Archive for February, 2013
While renewable energy technologies such as solar and wind are far from new, it is only in the past decade — and in particular the past five years — that they are seeing wide-scale acceptance and implementation. As such, there are a number of issues and challenges that are only now beginning to come to forefront of engineers’ minds.
One of these is the issue of corrosion. As energy generation systems and supporting structures sit around in extreme conditions such as high desert heat and salt-water seas they become vulnerable to natural processes.
Richard Grant, principal and owner of Russell Corrosion, knows all about this. He and his team have been tackling corrosion of mechanical systems for 20 years. More recently, he has become increasingly involved in helping renewable energy equipment manufacturers maintain the life of their products. He and Steve Nikolokakos, P.E., senior corrosion engineer and alternative energy practice leader, sat with IMT Green & Clean to talk about this issue and the solutions that exist. Read the rest of this entry »
But in the last few years the U.S. Department of Energy and some enterprising major companies, along with politicians like Sen. Lisa Murkowski (R-Alaska), have begun developing new models for small modular reactors (SMR) that just might be nuclear’s future.
Last November the DOE promised a mammoth $452 million in funding to companies that can help design a working model of an SMR that can be mass-produced, transportable, and serve as a low-carbon substitute to oil and natural gas power. Read the rest of this entry »
While biofuel made from algae shows strong promise over fuel made from food crops – it can be cultivated on wasteland and produce more energy per square foot than any other crop – it has seen a number of roadblocks along the way. For this reason, many of the companies that have pursued it have failed. The players that have continued R&D on algae biofuel have struggled, and some have had to stay financially afloat by producing and selling into smaller, niche algae markets such as skincare products. Experts call this period from early research and development to commercial success “The Valley of Death,” and so it has proved to be for many companies. Algae-based biofuel will need to be produced on a huge scale to lower costs enough to enable it to compete with petroleum.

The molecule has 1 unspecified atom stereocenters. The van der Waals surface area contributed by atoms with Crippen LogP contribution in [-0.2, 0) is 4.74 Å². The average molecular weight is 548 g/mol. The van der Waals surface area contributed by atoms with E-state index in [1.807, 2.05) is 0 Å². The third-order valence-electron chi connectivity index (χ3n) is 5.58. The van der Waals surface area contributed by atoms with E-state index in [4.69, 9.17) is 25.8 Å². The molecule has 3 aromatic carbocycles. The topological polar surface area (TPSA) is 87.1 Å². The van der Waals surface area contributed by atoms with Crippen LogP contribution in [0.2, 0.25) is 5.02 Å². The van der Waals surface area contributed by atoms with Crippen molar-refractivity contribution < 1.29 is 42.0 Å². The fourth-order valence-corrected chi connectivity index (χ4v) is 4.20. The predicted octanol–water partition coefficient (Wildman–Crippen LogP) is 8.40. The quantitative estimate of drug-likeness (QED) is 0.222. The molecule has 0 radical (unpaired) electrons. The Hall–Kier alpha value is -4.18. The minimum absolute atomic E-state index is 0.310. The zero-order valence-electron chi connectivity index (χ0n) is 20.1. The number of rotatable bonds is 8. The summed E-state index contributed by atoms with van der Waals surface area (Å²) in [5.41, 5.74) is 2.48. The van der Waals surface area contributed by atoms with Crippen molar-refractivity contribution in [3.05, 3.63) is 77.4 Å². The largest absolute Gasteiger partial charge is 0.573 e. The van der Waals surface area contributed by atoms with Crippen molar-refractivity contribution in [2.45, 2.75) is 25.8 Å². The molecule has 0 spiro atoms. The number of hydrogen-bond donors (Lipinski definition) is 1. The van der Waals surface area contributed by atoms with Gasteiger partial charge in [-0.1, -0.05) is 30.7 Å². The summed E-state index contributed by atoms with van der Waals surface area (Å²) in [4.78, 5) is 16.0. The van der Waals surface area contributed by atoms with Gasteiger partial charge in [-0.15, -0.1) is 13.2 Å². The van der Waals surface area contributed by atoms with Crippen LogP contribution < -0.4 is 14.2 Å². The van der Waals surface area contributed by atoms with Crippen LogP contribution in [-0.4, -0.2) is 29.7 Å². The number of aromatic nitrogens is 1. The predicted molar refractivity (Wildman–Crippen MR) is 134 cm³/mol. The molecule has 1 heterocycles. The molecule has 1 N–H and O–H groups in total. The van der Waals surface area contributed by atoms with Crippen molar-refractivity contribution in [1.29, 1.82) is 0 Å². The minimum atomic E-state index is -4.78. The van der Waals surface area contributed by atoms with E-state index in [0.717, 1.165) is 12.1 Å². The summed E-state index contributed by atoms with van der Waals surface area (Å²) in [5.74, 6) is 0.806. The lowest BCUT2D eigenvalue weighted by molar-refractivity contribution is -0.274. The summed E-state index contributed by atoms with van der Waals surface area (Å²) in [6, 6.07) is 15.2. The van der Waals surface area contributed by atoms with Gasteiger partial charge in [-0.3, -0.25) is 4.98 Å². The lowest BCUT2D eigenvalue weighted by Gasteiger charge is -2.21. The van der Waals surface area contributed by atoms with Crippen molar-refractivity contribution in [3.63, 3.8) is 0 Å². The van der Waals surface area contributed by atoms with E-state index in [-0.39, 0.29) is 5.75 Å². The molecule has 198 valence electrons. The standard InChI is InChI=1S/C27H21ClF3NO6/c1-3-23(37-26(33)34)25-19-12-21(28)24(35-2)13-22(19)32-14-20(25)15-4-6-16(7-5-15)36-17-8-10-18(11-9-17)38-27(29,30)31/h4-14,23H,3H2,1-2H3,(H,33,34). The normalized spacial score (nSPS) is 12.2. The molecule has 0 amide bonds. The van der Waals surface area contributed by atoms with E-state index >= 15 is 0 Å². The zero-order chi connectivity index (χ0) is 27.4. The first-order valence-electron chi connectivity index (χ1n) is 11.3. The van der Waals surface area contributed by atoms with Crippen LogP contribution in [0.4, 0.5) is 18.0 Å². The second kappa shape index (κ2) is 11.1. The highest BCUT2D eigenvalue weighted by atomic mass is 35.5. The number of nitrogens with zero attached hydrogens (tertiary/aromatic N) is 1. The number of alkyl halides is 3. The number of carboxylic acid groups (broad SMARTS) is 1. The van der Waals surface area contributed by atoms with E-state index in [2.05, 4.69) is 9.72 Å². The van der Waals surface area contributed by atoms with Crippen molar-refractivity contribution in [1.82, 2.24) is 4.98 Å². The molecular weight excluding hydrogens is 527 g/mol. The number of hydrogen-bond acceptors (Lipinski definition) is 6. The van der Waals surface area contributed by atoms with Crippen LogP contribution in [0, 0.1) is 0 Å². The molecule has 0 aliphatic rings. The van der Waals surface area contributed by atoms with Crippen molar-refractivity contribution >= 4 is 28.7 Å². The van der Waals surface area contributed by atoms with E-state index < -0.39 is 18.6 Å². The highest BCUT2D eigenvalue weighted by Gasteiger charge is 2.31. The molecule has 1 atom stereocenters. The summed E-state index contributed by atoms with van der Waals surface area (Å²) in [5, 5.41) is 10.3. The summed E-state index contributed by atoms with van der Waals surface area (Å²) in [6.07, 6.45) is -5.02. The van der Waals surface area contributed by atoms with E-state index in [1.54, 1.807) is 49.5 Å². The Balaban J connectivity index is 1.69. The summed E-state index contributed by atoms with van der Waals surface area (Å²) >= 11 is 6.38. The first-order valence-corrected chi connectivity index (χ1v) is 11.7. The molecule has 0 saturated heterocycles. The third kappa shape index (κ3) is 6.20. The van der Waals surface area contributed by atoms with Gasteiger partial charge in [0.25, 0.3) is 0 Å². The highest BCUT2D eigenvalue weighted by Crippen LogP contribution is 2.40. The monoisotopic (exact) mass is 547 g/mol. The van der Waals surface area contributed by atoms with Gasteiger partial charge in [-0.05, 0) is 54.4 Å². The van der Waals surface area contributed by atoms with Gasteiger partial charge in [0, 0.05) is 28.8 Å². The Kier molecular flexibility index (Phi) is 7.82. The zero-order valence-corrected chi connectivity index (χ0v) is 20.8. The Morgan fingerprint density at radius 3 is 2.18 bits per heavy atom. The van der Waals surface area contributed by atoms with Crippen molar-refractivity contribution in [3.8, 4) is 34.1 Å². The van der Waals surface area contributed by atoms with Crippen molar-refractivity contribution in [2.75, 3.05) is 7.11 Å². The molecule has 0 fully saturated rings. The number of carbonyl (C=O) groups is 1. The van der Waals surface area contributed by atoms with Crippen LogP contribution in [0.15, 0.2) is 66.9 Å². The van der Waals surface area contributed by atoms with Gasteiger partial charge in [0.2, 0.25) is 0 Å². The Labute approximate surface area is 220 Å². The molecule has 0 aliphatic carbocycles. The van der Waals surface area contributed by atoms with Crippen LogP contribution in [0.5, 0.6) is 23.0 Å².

The two most common targets for advancement of algae biofuel are the growth media (open pond vs. closed bioreactor) and methods to remove the intracellular components of the algae. There are several organizations that have continued to press on. Read the rest of this entry »
The auto industry has plenty of incentive to improve vehicle efficiency. In August of 2012, the Obama Administration finalized new fuel efficiency standards that will increase fuel economy for cars and light trucks to an unprecedented 54.5 miles per gallon (MPG) by Model Year 2025. “When combined with previous standards set by this Administration,” the White House said in an announcement, “this move will nearly double the fuel efficiency of those vehicles compared to new vehicles currently on our roads.” The Administration says the new standards “will save consumers more than $1.7 trillion at the gas pump and reduce U.S. oil consumption by 12 billion barrels.”